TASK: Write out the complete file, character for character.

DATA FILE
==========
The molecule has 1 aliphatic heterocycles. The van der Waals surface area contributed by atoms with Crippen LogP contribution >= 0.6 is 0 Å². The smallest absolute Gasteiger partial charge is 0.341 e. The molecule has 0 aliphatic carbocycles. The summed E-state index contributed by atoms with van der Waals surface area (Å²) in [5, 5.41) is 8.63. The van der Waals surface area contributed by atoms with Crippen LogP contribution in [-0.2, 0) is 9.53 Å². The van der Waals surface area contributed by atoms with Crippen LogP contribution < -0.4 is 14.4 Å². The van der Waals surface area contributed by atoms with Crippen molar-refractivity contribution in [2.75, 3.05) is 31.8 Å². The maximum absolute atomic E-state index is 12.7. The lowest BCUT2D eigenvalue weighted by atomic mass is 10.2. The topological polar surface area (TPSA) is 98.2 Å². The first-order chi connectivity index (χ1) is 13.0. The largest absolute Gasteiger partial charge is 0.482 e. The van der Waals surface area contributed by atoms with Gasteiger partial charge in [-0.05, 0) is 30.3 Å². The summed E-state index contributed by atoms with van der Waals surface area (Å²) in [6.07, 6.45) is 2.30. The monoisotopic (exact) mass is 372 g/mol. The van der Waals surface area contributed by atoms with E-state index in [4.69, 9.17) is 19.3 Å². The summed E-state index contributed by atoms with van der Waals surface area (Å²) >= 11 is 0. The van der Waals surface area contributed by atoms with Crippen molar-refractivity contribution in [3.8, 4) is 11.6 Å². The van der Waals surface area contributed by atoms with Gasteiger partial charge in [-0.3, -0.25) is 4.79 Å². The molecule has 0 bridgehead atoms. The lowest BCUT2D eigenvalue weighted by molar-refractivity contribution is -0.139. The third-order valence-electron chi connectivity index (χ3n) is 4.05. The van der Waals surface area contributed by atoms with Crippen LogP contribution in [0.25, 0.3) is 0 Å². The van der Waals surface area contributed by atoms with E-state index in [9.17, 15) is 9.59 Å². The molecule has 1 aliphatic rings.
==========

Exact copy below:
The molecule has 1 aliphatic heterocycles. The van der Waals surface area contributed by atoms with Crippen LogP contribution >= 0.6 is 0 Å². The smallest absolute Gasteiger partial charge is 0.341 e. The molecule has 0 aliphatic carbocycles. The summed E-state index contributed by atoms with van der Waals surface area (Å²) in [5, 5.41) is 8.63. The van der Waals surface area contributed by atoms with Crippen LogP contribution in [-0.2, 0) is 9.53 Å². The van der Waals surface area contributed by atoms with Crippen LogP contribution < -0.4 is 14.4 Å². The van der Waals surface area contributed by atoms with Crippen molar-refractivity contribution in [2.75, 3.05) is 31.8 Å². The maximum absolute atomic E-state index is 12.7. The lowest BCUT2D eigenvalue weighted by atomic mass is 10.2. The topological polar surface area (TPSA) is 98.2 Å². The first-order chi connectivity index (χ1) is 13.0. The largest absolute Gasteiger partial charge is 0.482 e. The van der Waals surface area contributed by atoms with Gasteiger partial charge in [-0.05, 0) is 30.3 Å². The summed E-state index contributed by atoms with van der Waals surface area (Å²) in [6.07, 6.45) is 2.30. The monoisotopic (exact) mass is 372 g/mol. The van der Waals surface area contributed by atoms with E-state index in [4.69, 9.17) is 19.3 Å². The summed E-state index contributed by atoms with van der Waals surface area (Å²) >= 11 is 0. The van der Waals surface area contributed by atoms with Crippen molar-refractivity contribution in [3.8, 4) is 11.6 Å². The van der Waals surface area contributed by atoms with Gasteiger partial charge in [-0.3, -0.25) is 4.79 Å². The molecule has 0 bridgehead atoms. The lowest BCUT2D eigenvalue weighted by molar-refractivity contribution is -0.139. The third-order valence-electron chi connectivity index (χ3n) is 4.05. The van der Waals surface area contributed by atoms with Crippen LogP contribution in [0.25, 0.3) is 0 Å². The van der Waals surface area contributed by atoms with E-state index in [9.17, 15) is 9.59 Å². The molecule has 1 aliphatic rings.